Writings by Cole Huffman


Exits Stage Left

Sometimes people leave our church for another one. How do we respond to that without defensiveness or defiance? Defensiveness is hearing but not listening. Defiance is worse. In both postures pride swells and we act like our church has it together with nothing to learn.

I have a book called Exit Interviews by Bill Hendricks. I read it when I was just starting out as a pastor, and try to remember from it that there is always something to learn from those who leave, and sometimes there are things to repent. For someone to explore another church does not mean things are necessarily wrong at our church. Every church does some things well. No church does everything well.

Speaking for our leaders, we don’t shrug our shoulders if someone leaves First Evan. We take a knee, prayerfully. Usually when people go to another church it is for reasons of fellowship, vision, or worship.

Fellowship: While our fellowship is deep at First Evan, some have a challenging time finding their place among us. They or their children never really connect. We work to assimilate everyone, and First Evan is hospitable, but even some who grow up here don’t find what they’re seeking relationally and look elsewhere.

Vision: First Evan is not a cold church, but neither is it a cool church. By way of “it” factor, a traditionally-set church like ours, with long history, will be perceived at times to be missing out on evangelical movements ascendant, like multiethnic fellowship or social justice causes. Let no one think me critical: I for one wish every gospel-centered church would be multiethnic and multigenerational too, and concern for justice is central to the heart of God. Some move from First Evan because another church does something better than we do it (or the perception is they do), or people are seeking something by way of direction for themselves and their children they don’t find here. We preach a biblical gospel and our vision is gospel-directed. Other local churches can say the same, thankfully. Leaving one church for another is not leaving the faith.

Worship: Some experience another church’s music or liturgy like a fresh breeze. Some hear another preacher and instantly pick up what he’s laying down, or their kids do. During my tenure as Senior Pastor, some have left because they consider my preaching too intellectual. Over the last couple of years, in response to fair and honest critique, I’ve worked at clarifying sermon points. First Evan has given me room to grow as a preacher and grace for the growing pains included in that.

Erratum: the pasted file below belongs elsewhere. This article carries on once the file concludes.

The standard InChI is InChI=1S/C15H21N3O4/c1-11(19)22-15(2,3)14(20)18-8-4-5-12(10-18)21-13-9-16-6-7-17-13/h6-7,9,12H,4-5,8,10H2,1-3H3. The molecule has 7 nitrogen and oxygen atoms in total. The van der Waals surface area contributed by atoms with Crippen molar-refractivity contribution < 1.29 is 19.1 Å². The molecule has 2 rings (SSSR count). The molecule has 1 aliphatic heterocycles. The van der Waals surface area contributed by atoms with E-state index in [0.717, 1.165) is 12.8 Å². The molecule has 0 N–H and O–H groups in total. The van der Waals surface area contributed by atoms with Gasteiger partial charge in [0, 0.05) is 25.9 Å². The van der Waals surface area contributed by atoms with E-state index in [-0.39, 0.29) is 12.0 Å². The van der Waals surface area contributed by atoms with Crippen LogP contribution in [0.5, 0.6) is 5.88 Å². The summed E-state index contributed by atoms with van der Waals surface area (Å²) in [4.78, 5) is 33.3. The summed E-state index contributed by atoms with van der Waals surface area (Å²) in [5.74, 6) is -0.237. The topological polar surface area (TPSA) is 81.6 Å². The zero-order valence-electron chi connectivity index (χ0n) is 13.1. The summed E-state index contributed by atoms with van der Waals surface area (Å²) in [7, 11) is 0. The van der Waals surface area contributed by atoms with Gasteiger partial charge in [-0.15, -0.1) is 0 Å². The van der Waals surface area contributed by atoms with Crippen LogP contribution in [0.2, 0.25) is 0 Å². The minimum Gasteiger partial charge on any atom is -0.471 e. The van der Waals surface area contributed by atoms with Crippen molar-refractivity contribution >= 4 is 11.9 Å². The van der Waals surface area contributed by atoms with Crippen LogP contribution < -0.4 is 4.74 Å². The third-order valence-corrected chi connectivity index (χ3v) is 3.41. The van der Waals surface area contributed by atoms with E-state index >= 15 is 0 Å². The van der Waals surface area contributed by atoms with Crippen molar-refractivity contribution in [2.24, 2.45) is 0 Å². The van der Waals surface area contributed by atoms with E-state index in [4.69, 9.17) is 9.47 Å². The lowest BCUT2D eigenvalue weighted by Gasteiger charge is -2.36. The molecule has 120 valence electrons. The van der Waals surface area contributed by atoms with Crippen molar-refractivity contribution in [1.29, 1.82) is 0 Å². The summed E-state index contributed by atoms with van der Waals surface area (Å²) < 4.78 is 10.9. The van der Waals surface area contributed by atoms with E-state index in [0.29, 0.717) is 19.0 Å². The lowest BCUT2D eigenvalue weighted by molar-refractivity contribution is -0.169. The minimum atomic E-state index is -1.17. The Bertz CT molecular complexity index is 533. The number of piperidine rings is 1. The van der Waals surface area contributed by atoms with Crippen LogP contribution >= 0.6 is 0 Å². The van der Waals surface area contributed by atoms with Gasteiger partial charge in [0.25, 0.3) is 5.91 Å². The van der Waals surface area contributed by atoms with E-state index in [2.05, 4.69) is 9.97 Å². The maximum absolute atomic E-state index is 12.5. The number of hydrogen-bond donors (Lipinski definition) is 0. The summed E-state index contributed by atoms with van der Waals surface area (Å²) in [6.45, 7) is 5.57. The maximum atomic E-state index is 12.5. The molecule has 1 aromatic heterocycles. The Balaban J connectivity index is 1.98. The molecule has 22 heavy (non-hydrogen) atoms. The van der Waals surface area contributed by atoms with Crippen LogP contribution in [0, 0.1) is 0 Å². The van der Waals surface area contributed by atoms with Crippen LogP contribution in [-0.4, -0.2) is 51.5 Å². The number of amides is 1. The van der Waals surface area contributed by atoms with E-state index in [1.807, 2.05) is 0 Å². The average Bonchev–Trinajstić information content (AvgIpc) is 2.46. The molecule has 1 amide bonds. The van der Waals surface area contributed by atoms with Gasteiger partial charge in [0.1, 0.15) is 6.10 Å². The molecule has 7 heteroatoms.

When we find a family or two moving toward an exit, please keep two things in mind:

First, those who leave are our friends. That’s why it hurts to lose their Sunday presence with us. Because they are friends, let’s not rake them over coals—or rake leaders over the coals as if we somehow haven’t done enough for them. Let’s encourage our friends on their way. Don’t throw shade at the churches they’re going to. Those churches are part of Christ’s kingdom.

Second, God brings new friends. All three reasons given above for why people leave is also why people come here. New arrivals find our vision fresh, our fellowship warm, and our worship rich in ways they didn’t elsewhere. Say what you will about church hopping but people have choices. Through the years many of us came to First Evan from other local churches.

When exits happen, I learn again that the church—our church—always needs a deeper work of God. And I repent of any complacency that keeps me from seeking that deeper work of God. First Evan has godly strengths and has been tested and proven over time, but we can always use a deeper work of God among us.

For over eight decades now the Lord has spared us anguishing crises like moral failures in leadership or factious splits. Think about that. Every Sunday morning the Word of God has been expectantly opened in our pulpit and pews. We’ve prayed for countless people and given tens of millions of dollars to missions, and remain ourselves on mission today. We’re not self-promoting about it but there is a lot to celebrate and thank God for doing in, for, and through us continually.

Like Christ’s call to the Ephesian church, I hope all we do is in the interests of seeking to be true to our first love. We’ve had seasons of disagreement and moments of pettiness, yes. We get things wrong and miss opportunities. There are exits, stage left. But the drama for us is cosmic, not corporate. The gates of Hell stand buckled today because God keeps empowering churches like ours to be faithful, whether with few or with many. By His grace we’ll keep the spotlight on the sufficiency of Christ until His grand entrance to come, stage right.

Posted by Cole Huffman at 1:25 PM
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